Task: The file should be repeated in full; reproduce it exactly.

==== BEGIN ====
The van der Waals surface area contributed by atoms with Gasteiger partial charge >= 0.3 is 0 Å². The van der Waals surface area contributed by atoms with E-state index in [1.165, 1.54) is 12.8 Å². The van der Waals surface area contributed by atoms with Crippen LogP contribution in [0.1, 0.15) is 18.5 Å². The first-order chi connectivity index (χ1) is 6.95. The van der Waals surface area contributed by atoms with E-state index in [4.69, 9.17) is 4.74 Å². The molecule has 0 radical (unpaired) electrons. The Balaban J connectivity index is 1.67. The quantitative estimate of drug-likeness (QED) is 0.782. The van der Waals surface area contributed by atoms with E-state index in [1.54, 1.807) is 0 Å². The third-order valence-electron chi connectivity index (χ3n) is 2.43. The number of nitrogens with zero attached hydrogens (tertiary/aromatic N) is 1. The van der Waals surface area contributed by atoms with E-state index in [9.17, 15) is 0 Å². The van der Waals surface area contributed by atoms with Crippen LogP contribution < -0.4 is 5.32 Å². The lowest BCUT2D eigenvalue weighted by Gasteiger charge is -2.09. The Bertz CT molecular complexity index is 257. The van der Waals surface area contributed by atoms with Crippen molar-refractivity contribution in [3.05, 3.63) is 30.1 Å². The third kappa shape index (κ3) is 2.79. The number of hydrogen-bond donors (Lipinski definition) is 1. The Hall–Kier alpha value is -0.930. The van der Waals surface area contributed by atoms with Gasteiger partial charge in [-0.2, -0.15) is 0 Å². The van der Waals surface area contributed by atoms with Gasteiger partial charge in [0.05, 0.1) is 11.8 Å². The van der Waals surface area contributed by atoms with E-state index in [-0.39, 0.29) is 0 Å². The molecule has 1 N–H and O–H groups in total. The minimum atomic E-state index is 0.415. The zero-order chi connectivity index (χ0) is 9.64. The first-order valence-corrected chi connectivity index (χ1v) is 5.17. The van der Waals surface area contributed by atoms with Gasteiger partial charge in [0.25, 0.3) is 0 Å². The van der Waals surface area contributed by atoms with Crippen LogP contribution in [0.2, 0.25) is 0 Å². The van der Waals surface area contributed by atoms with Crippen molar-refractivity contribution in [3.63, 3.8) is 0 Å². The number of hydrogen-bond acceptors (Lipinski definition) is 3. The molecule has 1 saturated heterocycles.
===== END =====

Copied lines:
The van der Waals surface area contributed by atoms with Gasteiger partial charge >= 0.3 is 0 Å². The van der Waals surface area contributed by atoms with E-state index in [1.165, 1.54) is 12.8 Å². The van der Waals surface area contributed by atoms with Crippen LogP contribution in [0.1, 0.15) is 18.5 Å². The first-order chi connectivity index (χ1) is 6.95. The van der Waals surface area contributed by atoms with E-state index in [4.69, 9.17) is 4.74 Å². The molecule has 0 radical (unpaired) electrons. The Balaban J connectivity index is 1.67. The quantitative estimate of drug-likeness (QED) is 0.782. The van der Waals surface area contributed by atoms with E-state index in [1.54, 1.807) is 0 Å². The third-order valence-electron chi connectivity index (χ3n) is 2.43. The number of nitrogens with zero attached hydrogens (tertiary/aromatic N) is 1. The van der Waals surface area contributed by atoms with E-state index in [9.17, 15) is 0 Å². The van der Waals surface area contributed by atoms with Crippen LogP contribution < -0.4 is 5.32 Å². The lowest BCUT2D eigenvalue weighted by Gasteiger charge is -2.09. The Bertz CT molecular complexity index is 257. The van der Waals surface area contributed by atoms with Crippen molar-refractivity contribution in [3.05, 3.63) is 30.1 Å². The third kappa shape index (κ3) is 2.79. The number of hydrogen-bond donors (Lipinski definition) is 1. The Hall–Kier alpha value is -0.930. The van der Waals surface area contributed by atoms with Gasteiger partial charge in [-0.2, -0.15) is 0 Å². The van der Waals surface area contributed by atoms with Gasteiger partial charge in [0.05, 0.1) is 11.8 Å². The van der Waals surface area contributed by atoms with E-state index in [-0.39, 0.29) is 0 Å². The molecule has 1 N–H and O–H groups in total. The minimum atomic E-state index is 0.415. The zero-order chi connectivity index (χ0) is 9.64. The first-order valence-corrected chi connectivity index (χ1v) is 5.17. The van der Waals surface area contributed by atoms with Gasteiger partial charge in [0.25, 0.3) is 0 Å². The van der Waals surface area contributed by atoms with Crippen LogP contribution in [0.2, 0.25) is 0 Å². The van der Waals surface area contributed by atoms with Crippen molar-refractivity contribution in [3.63, 3.8) is 0 Å². The number of hydrogen-bond acceptors (Lipinski definition) is 3. The molecule has 1 saturated heterocycles.